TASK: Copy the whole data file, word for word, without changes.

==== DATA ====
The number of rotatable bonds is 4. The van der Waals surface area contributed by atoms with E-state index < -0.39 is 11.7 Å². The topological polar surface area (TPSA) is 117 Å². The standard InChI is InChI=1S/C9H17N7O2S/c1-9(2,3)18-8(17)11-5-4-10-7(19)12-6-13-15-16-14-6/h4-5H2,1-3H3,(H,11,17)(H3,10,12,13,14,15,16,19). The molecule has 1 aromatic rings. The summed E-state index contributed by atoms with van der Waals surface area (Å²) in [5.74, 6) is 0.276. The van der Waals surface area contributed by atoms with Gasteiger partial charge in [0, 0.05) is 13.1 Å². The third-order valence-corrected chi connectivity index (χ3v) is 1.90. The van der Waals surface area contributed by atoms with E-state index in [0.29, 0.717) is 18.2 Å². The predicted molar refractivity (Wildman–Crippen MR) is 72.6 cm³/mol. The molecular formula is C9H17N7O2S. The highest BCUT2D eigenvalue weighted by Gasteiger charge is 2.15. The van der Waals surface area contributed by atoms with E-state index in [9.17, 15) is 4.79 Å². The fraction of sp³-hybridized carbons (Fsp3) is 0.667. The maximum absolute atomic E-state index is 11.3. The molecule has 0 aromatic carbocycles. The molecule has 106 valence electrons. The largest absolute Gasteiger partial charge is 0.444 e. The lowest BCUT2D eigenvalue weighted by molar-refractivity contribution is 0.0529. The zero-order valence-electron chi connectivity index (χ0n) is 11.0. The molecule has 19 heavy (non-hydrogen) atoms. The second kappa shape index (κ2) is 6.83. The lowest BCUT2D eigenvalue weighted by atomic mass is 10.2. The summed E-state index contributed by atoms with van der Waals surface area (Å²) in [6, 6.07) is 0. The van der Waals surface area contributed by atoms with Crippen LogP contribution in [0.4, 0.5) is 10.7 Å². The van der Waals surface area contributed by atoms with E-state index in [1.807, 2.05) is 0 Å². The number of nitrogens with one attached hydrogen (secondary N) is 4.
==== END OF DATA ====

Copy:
The number of rotatable bonds is 4. The van der Waals surface area contributed by atoms with E-state index < -0.39 is 11.7 Å². The topological polar surface area (TPSA) is 117 Å². The standard InChI is InChI=1S/C9H17N7O2S/c1-9(2,3)18-8(17)11-5-4-10-7(19)12-6-13-15-16-14-6/h4-5H2,1-3H3,(H,11,17)(H3,10,12,13,14,15,16,19). The molecule has 1 aromatic rings. The summed E-state index contributed by atoms with van der Waals surface area (Å²) in [5.74, 6) is 0.276. The van der Waals surface area contributed by atoms with Gasteiger partial charge in [0, 0.05) is 13.1 Å². The third-order valence-corrected chi connectivity index (χ3v) is 1.90. The van der Waals surface area contributed by atoms with E-state index in [0.29, 0.717) is 18.2 Å². The predicted molar refractivity (Wildman–Crippen MR) is 72.6 cm³/mol. The molecular formula is C9H17N7O2S. The highest BCUT2D eigenvalue weighted by Gasteiger charge is 2.15. The van der Waals surface area contributed by atoms with E-state index in [9.17, 15) is 4.79 Å². The fraction of sp³-hybridized carbons (Fsp3) is 0.667. The maximum absolute atomic E-state index is 11.3. The molecule has 0 aromatic carbocycles. The molecule has 106 valence electrons. The largest absolute Gasteiger partial charge is 0.444 e. The lowest BCUT2D eigenvalue weighted by molar-refractivity contribution is 0.0529. The zero-order valence-electron chi connectivity index (χ0n) is 11.0. The molecule has 19 heavy (non-hydrogen) atoms. The second kappa shape index (κ2) is 6.83. The lowest BCUT2D eigenvalue weighted by atomic mass is 10.2. The summed E-state index contributed by atoms with van der Waals surface area (Å²) in [6, 6.07) is 0. The van der Waals surface area contributed by atoms with Crippen LogP contribution in [0.4, 0.5) is 10.7 Å². The van der Waals surface area contributed by atoms with E-state index in [1.807, 2.05) is 0 Å². The number of nitrogens with one attached hydrogen (secondary N) is 4.